G-Sync compatible certification is also good to have. I don’t think there’ll be any significant additional costs. Also considering the fact that Nvidia does thoroughly test their monitors. Their article showed only less than 6% passed their certification out of 500+ FreeSync monitors. Primarily because G-Sync’s certification includes atleast no flickering. So I’m confident that this monitor will, and should receive G-Sync compatibility certification.

About the variable overdrive as well, I agree if you can work with another third-party like TFTCentral, it would be great to fine-tune it. Nixeus’ overdrive wasn’t really that good.


Yup this looks like an amazing monitor. You guys have done amazing the USB C pass through and charging looks incredible for running a laptop off. Should be an ideal monitor for gaming and also for work as you can bring in your laptop and just your laptop with no charging brick. I’ll take 2!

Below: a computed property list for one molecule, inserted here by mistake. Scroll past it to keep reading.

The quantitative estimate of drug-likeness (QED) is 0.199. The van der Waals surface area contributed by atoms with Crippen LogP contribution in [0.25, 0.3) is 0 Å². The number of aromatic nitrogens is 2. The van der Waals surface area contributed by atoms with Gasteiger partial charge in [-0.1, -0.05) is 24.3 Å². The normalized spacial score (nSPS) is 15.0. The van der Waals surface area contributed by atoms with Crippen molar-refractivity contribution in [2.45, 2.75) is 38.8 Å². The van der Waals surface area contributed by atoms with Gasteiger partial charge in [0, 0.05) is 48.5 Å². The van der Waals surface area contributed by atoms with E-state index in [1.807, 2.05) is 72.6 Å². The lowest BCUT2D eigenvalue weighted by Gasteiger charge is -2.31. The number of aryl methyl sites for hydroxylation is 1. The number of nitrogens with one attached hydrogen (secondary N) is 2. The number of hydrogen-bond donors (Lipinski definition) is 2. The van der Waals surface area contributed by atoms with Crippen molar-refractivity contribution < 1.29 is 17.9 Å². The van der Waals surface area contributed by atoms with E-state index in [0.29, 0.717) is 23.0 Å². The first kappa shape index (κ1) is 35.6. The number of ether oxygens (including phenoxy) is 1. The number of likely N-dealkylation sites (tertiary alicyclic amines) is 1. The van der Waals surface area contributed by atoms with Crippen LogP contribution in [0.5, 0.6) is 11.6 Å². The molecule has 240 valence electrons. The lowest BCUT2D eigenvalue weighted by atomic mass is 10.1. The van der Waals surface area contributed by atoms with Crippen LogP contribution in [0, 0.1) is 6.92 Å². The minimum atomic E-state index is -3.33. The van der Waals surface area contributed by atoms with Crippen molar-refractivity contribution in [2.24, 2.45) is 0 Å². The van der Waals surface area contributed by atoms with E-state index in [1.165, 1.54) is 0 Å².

Variable overdrive is a great feature to have, and, if it works properly, will set this above most other freesync monitors on the market. The other is strobing. Will this be possible as a firmware feature? The new Asus monitors coming out will have strobing that apparently works when adaptive sync is on. All this to reduce motion blur etc.


Since you are already using LG Panels… Any chance there will be a 21:9 34’’ Monitor additionally to this one next year? :smiley: I love all the specs but I simply never would buy any 16:9 as primary monitor again…

Yes! I’d pay extra to have dedicated strobing.

As long as it features adaptive overdrive and its done well there is no benefit left for the gsync module (dispite minor oc maybe)


Gsync uses variable overdrive, but a good adaptive overdrive for multiple Hz rates should do the trick well enough.